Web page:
Valuable routine checklist for your bearded dragon care sheet
For the proper care of your reptiles, you can follow a daily, weekly, monthly, bi-annual and yearly routine schedule. The following is a bearded dragon care sheet, which lists the essential functions to keep your dragons happy and healthy.
• Feed your lizard and replace the water bowl with fresh water
• Remove the feeding plates and clean them after feeding.
• Clean the feeding area of any uneaten food.
• Clean the substrate of any fecal or odorless matter
• Check your dragon for visual signs of disease or problems with shedding of the skin.
• Spend time with your pet outside the enclosure.
• Bathe your bearded dragon
• Trim the reptile’s toenails
• Clean the enclosure thoroughly, clean all the elements such as branches and rocks
• Clean the surroundings of the cage, including the bottom and rear of the tank.
• Check that all heating and lighting equipment is working properly.
• Take your dragon outside to sunbathe.
• Remove all components from the cage and wash the tank with a bleaching agent. Let it dry completely in the sun.
• Remove and replace one inch of the top layer of substrate for all cages you keep outdoors.
• Visit your vet. Take your pet with stool samples to check for parasites or disease.
Also, you should know the nutritional needs of your juvenile and adult dragons. Below is a list of basic food proportions and variety needed to prepare a healthy diet for your bearded dragon, thus ensuring a healthy and long life for your reptile.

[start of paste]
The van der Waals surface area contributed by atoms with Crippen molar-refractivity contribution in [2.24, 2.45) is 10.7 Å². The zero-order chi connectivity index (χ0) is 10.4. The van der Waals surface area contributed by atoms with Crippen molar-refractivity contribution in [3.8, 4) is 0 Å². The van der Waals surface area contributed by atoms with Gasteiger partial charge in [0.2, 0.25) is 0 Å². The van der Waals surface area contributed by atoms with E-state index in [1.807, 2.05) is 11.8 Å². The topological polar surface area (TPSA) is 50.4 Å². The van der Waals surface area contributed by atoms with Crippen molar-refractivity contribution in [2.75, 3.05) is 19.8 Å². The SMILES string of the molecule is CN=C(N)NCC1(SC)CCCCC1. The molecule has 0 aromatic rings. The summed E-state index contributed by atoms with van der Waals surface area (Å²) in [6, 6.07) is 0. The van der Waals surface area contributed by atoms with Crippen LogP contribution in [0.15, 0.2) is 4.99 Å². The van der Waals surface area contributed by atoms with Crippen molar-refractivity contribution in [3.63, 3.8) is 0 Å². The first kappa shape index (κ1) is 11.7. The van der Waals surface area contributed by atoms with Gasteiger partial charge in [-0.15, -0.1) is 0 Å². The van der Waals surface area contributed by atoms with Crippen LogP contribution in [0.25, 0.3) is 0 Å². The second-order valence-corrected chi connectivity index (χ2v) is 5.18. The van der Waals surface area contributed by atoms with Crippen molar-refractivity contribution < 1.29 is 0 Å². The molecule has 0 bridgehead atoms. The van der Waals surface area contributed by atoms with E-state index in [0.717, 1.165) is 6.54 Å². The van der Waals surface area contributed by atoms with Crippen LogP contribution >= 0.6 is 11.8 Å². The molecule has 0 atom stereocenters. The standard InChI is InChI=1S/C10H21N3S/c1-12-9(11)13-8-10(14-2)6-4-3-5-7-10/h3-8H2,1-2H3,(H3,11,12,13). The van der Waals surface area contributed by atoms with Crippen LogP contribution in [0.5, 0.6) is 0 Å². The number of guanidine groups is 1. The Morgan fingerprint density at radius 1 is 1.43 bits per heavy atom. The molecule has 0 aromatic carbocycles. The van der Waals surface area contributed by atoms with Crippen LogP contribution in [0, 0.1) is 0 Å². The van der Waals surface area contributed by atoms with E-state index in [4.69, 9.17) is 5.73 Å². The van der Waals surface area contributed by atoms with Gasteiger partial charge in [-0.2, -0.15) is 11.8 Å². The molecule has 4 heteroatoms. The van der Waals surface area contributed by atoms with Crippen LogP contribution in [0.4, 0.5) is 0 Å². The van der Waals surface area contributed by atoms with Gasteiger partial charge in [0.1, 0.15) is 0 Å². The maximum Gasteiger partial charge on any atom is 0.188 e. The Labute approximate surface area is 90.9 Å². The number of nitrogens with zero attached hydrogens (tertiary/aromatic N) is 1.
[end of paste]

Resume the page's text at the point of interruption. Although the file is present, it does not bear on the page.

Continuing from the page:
For minors and adults:
• 50 percent: – pre-fed, gut-laden insects consisting of crickets, mealworms, waxworms, and once or twice given a pinkie mouse.
• 30 percent: – Calcium-rich green vegetables, such as alfalfa, cabbage, mustard greens, dandelions, spinach greens, cabbage, broccoli, and green beans.
• 10 percent: – other vegetables such as zucchini, bell peppers, grated carrots, tomatoes, and sprouts.
• 10 percent: – other foods, such as bread, cereal, and commercial bearded dragon food.
Adults can be fed once a day and juveniles twice a day. Young dragon vegetables should be cut into smaller pieces and given smaller insects so that they can be easily eaten. For the young, since they are growing rapidly, they should be given more protein and fed twice a day. Your food ratio should include 60 percent protein, 25 percent calcium-rich vegetables, and 15 percent other foods.
By making a care list for your dragon, you reduce the risk of forgetting to do a household chore and neglecting your pet.
Your dragons should be taken out of their cage from time to time, so in order to properly handle your pet, there are a few things you should and should not do:
1. Do not grab by the tail or limbs.
2. Don’t grab it suddenly without warning.
3. Zoom in slowly and smoothly.
4. Place one finger under your chin and extend it under your body.
5. Move the hatchlings with the perch they are lying on.
6. Support the dragon in the palm of your hand, with its head facing away from you.
7. Do not press or squeeze any part of your body.
8. Don’t catch it with your fist if it is suddenly slipping away. Instead, block its path with one hand and, as you give in with your fingers, gently lift it up.